Here’s not the place to go into a detailed exposition of nonviolent direct action, but what I am strongly arguing is that if the Fiji media consistently deployed principled, highly informed, and creative nonviolent resistance techniques and tactics, at the very least they could educate the Interim Government that it is really not a good idea to mess with them, and, when another incident of harassment occurs, deal with the ‘authorities’ like a swarm of wasps. These techniques are entirely congruent with the Fiji Media Council Code of Ethics.
Putting it another way – and Fiji must be one of the few places on the planet not to have had Star Trek on its television screens – the Fiji media needs to install individual, newsroom, and industry Corbomite Shields, so that any attempts at attack against any one of them rebounds against the attacker, with equal force. A related idea is backfire, which can be planned for, and engineered to occur when harassment occurs. Even obdurate slow learners, like the Fiji military appear to be, will sooner rather than later get the message.
Much nonviolence is informed by the proposition that dominators only wield power and thence obtain, if not eager obedience, then at least acquiescence, to the extent that their targets let them. In many important respects, the very wide array of nonviolent techniques available, even in far worse, even lethal, contexts than contemporary Fiji, are aimed at eroding and even removing a dominator’s power.
So, revisiting the Hunter deportation, at many stages, nonviolence could have been deployed to monkey wrench the intended activities of his cowardly snatch squad, and, more importantly, their even more craven and cowardly masters. Some of these techniques need to be deployed and rehearsed well in advance of possible intimidation, and some can be deployed as needed. Nonviolent resistance should by no means be a spontaneous response to pressing intimidation, as is connoted by the obsolete term ‘passive resistance’, but requires planning, preparation, and creative, principled, and courageous deployment. Finally, though, there are no guarantees of success (just as there are no certainties in warfare either).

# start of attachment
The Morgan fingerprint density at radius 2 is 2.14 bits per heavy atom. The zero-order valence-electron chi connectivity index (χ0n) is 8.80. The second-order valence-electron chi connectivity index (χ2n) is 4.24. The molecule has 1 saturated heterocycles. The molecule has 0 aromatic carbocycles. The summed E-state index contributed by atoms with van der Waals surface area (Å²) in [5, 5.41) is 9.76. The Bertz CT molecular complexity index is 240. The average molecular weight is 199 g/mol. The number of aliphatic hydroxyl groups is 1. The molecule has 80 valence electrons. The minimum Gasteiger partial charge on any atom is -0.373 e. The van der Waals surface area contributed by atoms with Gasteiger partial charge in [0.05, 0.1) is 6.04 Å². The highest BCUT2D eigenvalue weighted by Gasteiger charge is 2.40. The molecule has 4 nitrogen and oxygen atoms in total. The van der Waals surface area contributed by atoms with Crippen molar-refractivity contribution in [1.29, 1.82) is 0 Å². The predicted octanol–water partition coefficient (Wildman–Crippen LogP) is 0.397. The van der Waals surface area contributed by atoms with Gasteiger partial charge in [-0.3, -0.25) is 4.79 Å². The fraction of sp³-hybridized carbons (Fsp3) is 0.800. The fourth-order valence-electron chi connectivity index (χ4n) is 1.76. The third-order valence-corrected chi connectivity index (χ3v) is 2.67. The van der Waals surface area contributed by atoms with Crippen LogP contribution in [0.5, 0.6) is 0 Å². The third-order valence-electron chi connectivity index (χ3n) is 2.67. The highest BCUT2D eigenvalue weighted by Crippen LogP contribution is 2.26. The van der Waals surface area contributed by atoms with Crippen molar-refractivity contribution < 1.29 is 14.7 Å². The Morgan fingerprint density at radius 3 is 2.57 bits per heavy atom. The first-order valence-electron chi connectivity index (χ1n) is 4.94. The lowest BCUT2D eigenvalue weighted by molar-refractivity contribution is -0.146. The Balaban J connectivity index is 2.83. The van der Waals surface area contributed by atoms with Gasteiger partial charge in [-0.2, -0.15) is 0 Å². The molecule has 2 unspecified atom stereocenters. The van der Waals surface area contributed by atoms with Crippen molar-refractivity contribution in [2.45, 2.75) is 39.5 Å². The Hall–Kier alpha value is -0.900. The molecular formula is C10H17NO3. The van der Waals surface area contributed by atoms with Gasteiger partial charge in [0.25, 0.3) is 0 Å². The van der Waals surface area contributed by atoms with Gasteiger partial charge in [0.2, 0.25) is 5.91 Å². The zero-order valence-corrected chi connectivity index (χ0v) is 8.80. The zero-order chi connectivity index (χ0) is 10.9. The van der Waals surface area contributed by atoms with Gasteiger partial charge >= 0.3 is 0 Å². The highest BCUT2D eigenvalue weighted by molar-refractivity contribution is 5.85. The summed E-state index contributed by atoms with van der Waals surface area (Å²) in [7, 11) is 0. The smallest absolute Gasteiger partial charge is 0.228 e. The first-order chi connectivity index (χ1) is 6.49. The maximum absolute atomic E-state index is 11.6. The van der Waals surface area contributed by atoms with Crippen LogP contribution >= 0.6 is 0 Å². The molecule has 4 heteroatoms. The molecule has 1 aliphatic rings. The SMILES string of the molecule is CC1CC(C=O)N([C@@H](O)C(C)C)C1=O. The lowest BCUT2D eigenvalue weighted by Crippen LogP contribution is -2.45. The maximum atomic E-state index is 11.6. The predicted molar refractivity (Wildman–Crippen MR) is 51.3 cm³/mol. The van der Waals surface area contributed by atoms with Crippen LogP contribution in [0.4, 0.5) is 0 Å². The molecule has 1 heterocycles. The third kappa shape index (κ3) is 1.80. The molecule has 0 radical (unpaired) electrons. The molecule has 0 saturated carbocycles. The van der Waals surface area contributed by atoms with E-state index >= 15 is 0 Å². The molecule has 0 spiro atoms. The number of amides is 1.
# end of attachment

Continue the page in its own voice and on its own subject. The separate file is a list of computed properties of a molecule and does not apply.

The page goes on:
With Mr Hunter in Sydney, the Fiji Media Council could show it remembers what a spine is for by coordinating a joint industry operation to get him back, as well as seriously investigating the whole foul and disgraceful exercise. It may be they have an ally in this exercise in the person of the Interim Attorney General.
The Council’s President, Mr Daryl Tarte, with a suitably equipped Fiji TV crew using small digital video cameras, could go to Sydney, and return with Mr Hunter, and record the whole process from the inside.
There’s another good story to report if Air Pacific declines to carry Mr Hunter because, they may well claim, he’s been declared an illegal. By whom? Under what powers or legislation, and using what evidence? Qantas, which code shares with Air Pacific, might need interrogation too if Mr Hunter seeks to travel on a Qantas ticket rather than an Air Pacific ticket, and is similarly declined passage.
A radio journalist or two, with digital audio recorders, could also be dispatched on this part of the operation. Mobile phones can be used to broadcast and photograph, even video, proceedings live as they occur.